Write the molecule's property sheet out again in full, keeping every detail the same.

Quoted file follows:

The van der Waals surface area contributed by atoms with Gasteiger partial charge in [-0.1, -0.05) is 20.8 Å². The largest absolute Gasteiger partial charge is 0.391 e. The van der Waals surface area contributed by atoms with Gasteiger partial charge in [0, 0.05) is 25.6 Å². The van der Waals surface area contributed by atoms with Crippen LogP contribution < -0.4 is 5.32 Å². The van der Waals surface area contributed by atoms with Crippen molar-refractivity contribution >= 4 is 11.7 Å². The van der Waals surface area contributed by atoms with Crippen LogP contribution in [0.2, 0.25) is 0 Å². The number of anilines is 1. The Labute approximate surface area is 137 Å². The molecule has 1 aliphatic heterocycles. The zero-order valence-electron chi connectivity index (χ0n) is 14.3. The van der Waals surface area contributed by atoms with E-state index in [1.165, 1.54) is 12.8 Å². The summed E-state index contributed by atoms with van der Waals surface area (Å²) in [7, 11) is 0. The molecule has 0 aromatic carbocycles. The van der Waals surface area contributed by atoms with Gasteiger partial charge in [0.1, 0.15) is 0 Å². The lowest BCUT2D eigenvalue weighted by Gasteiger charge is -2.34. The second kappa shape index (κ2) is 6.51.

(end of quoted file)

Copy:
The van der Waals surface area contributed by atoms with Gasteiger partial charge in [-0.1, -0.05) is 20.8 Å². The largest absolute Gasteiger partial charge is 0.391 e. The van der Waals surface area contributed by atoms with Gasteiger partial charge in [0, 0.05) is 25.6 Å². The van der Waals surface area contributed by atoms with Crippen LogP contribution < -0.4 is 5.32 Å². The van der Waals surface area contributed by atoms with Crippen molar-refractivity contribution >= 4 is 11.7 Å². The van der Waals surface area contributed by atoms with Crippen LogP contribution in [0.2, 0.25) is 0 Å². The number of anilines is 1. The Labute approximate surface area is 137 Å². The molecule has 1 aliphatic heterocycles. The zero-order valence-electron chi connectivity index (χ0n) is 14.3. The van der Waals surface area contributed by atoms with E-state index in [1.165, 1.54) is 12.8 Å². The summed E-state index contributed by atoms with van der Waals surface area (Å²) in [7, 11) is 0. The molecule has 0 aromatic carbocycles. The van der Waals surface area contributed by atoms with Gasteiger partial charge in [0.1, 0.15) is 0 Å². The lowest BCUT2D eigenvalue weighted by Gasteiger charge is -2.34. The second kappa shape index (κ2) is 6.51.